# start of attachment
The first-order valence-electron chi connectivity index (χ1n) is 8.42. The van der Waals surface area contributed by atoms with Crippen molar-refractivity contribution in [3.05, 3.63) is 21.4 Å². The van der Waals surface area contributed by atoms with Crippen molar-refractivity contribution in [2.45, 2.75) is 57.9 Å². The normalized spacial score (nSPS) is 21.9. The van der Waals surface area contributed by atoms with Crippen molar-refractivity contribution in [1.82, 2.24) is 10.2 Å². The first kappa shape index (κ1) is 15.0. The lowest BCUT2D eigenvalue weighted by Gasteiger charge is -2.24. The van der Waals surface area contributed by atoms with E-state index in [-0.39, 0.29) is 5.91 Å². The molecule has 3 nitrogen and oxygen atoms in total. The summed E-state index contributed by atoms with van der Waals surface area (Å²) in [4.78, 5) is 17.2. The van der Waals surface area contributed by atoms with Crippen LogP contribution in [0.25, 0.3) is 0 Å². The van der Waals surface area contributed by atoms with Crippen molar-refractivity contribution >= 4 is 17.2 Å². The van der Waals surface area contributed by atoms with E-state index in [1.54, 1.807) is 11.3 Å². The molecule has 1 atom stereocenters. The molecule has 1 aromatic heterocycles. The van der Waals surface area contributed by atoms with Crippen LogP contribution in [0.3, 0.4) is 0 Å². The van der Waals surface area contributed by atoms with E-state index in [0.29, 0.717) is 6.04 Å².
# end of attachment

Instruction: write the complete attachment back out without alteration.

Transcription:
The first-order valence-electron chi connectivity index (χ1n) is 8.42. The van der Waals surface area contributed by atoms with Crippen molar-refractivity contribution in [3.05, 3.63) is 21.4 Å². The van der Waals surface area contributed by atoms with Crippen molar-refractivity contribution in [2.45, 2.75) is 57.9 Å². The normalized spacial score (nSPS) is 21.9. The van der Waals surface area contributed by atoms with Crippen molar-refractivity contribution in [1.82, 2.24) is 10.2 Å². The first kappa shape index (κ1) is 15.0. The lowest BCUT2D eigenvalue weighted by Gasteiger charge is -2.24. The van der Waals surface area contributed by atoms with E-state index in [-0.39, 0.29) is 5.91 Å². The molecule has 3 nitrogen and oxygen atoms in total. The summed E-state index contributed by atoms with van der Waals surface area (Å²) in [4.78, 5) is 17.2. The van der Waals surface area contributed by atoms with Crippen LogP contribution in [0.25, 0.3) is 0 Å². The van der Waals surface area contributed by atoms with Crippen molar-refractivity contribution >= 4 is 17.2 Å². The van der Waals surface area contributed by atoms with E-state index in [1.54, 1.807) is 11.3 Å². The molecule has 1 atom stereocenters. The molecule has 1 aromatic heterocycles. The van der Waals surface area contributed by atoms with Crippen LogP contribution in [0.3, 0.4) is 0 Å². The van der Waals surface area contributed by atoms with E-state index in [0.29, 0.717) is 6.04 Å².